I had spent most of that afternoon in my basement. The cobwebs and dust had settled on the boxes strewn In every corner of its expanse, and in some ways had already began to settle in my head and I determined, reluctantly, to succeed at my task. This was my life. Boxes now. Memories and boxes. I pawed through them looking at what I could get rid of. Most of them were books. Can’t get rid of books. Well maybe this one. I can’t miss a story I never read. I pondered looking at the cover of the thing. One of those leather covers. Or rather a faux one. I tossed it in my box of items to get rid of. From one box to another. How exciting.
Several hours passed, and I had only managed to get through five boxes. It seemed like so little, but I hadn’t foreseen looking through the pieces of my college life inside and having it be hard to let some of those pieces of my life go. I gave up only a handful of items by the time I had gotten through the last box for the night. Only one item per box. Pathetic. Let it go Em. Just let it go. I couldn’t of course. I couldn’t let anything go. Those things I could get rid of were few and useless. The rest of the boxes would contain more books, tons of dishes and silverware, design stuff for my portfolio, and perhaps a few treasures. Things beautiful and useful. What would William Morris say if I gave those up? He’d be pissed. Incase you didn’t know.
When I emerged from my basement the house was dark and empty. My parents were in bed already. I quietly went into my room. Shutting the door I exhaled. Breathing heavily as tears came to my eyes. My life. Everything I owned was being kept in boxes. Even I was. Living a 12×12 bedroom filled to the brim with things I desired to keep, because they were useful and beautiful. At twenty-three-years-old I was living in a box built by society, while also living out of boxes. Was this what life was? Just a pile of boxes that you could pick up and move with you, maybe never even open again. It felt tragic and sad somehow. Shallow even. To have so much stuff and not be able to use it. To not need it. To not be needed. To be kept in a box without air holes. It was suffocating me. Perhaps one day it will kill me. Then I’d be put into another box and covered up. Like a time capsule, never to be opened again.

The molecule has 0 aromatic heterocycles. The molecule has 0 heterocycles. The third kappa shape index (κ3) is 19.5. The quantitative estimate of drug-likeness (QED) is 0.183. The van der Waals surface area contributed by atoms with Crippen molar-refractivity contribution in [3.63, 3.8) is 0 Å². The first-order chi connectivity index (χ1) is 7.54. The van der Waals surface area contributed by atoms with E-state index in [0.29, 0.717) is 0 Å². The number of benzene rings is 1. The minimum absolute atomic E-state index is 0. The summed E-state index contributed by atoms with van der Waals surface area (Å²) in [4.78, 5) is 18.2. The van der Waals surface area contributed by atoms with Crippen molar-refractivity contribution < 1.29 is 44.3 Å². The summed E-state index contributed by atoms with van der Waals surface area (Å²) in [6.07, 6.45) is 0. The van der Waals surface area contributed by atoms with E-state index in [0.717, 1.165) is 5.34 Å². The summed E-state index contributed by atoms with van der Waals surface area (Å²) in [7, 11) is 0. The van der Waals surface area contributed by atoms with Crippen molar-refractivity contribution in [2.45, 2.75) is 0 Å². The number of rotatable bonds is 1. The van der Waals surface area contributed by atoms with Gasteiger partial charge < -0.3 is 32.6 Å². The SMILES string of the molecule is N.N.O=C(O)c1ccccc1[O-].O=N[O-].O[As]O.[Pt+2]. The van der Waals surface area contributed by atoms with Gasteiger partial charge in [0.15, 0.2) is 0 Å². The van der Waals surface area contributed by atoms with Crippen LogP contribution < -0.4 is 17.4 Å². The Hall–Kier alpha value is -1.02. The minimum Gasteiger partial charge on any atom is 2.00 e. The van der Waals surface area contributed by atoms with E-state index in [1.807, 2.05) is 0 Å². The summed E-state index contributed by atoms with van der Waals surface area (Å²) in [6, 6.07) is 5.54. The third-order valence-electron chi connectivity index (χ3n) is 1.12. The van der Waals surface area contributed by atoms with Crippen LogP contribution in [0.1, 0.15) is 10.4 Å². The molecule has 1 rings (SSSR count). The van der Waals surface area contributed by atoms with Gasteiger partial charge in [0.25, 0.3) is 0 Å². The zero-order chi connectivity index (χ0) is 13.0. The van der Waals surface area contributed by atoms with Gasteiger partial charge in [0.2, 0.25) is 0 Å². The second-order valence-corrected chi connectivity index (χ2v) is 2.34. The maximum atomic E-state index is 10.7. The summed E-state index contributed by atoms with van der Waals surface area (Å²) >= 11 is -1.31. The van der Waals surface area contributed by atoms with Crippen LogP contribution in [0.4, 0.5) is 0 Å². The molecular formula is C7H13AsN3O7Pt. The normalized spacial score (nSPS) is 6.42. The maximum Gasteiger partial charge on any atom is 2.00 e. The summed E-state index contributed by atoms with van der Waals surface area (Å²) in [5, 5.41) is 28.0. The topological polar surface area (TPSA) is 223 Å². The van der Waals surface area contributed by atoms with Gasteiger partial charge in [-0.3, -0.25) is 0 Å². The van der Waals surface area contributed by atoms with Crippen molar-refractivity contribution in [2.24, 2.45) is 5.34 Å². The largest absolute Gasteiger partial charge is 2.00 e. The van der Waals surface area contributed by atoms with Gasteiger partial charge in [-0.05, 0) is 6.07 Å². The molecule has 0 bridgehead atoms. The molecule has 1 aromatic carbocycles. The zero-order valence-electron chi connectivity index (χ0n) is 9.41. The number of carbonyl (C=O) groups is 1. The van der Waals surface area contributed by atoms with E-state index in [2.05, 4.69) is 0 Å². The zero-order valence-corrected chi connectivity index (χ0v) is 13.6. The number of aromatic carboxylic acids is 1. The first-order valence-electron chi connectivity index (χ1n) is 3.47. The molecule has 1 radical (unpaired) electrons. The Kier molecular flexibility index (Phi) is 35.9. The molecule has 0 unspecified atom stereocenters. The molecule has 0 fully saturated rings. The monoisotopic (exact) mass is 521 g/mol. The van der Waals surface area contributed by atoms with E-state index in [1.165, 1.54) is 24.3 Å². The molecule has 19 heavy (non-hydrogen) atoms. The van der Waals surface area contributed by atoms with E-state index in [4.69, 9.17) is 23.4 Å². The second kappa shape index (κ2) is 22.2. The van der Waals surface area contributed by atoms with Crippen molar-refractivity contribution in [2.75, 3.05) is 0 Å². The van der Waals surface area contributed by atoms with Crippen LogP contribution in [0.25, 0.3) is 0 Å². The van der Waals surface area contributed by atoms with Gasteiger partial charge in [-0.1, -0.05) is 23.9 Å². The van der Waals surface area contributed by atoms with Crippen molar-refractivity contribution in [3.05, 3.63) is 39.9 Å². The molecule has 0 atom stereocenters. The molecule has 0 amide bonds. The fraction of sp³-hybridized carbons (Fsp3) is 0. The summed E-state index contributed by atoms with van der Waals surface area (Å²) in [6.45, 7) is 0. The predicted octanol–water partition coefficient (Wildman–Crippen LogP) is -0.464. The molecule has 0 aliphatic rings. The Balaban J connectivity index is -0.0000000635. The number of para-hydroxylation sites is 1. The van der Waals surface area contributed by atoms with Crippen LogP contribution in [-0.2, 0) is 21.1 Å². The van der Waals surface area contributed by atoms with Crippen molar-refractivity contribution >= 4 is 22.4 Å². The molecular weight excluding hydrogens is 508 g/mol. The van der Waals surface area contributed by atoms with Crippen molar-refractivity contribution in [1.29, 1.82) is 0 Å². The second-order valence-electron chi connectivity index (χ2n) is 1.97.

It’s odd. Considering the amount of time people have invested in packing and unpacking boxes. How much time people take categorizing people to fit in metaphorical boxes. How much energy we put into living, only to one day end up in a box in the ground. Forgive me, that’s sounds awfully fatalistic, but in a way it reminds you how short life is, how precious it is, and how too often we spend it stuffing those precious moments, people, and treasures into boxes as if they were a disgrace to be hidden or too precious to display. But why? Why do we hide away those things? What are we so afraid of? People taking them? One day, when we’re gone, people will take it anyway. So what is the use if it is only stuff?
I haven’t gone back down stairs to try again. It feels kind of painful to do so, because I have oddly and strangely attached myself to those things in those boxes, not because I want to keep them, but because I feel like I can relate to those boxed items. Post graduation has been difficult for me. I live at home. I work short hour in retail because it’s what I could find. I freelance design on the side, but not enough to pay any bills. I come home. Go to my room. Close the door. Only to be shut up in this room with my stuff. A self fulfilling prophecy. A life in a box.
I promised myself I wouldn’t complain on this blog. I have decided this post isn’t a complaint so much as a painful truth. An experience. A struggle.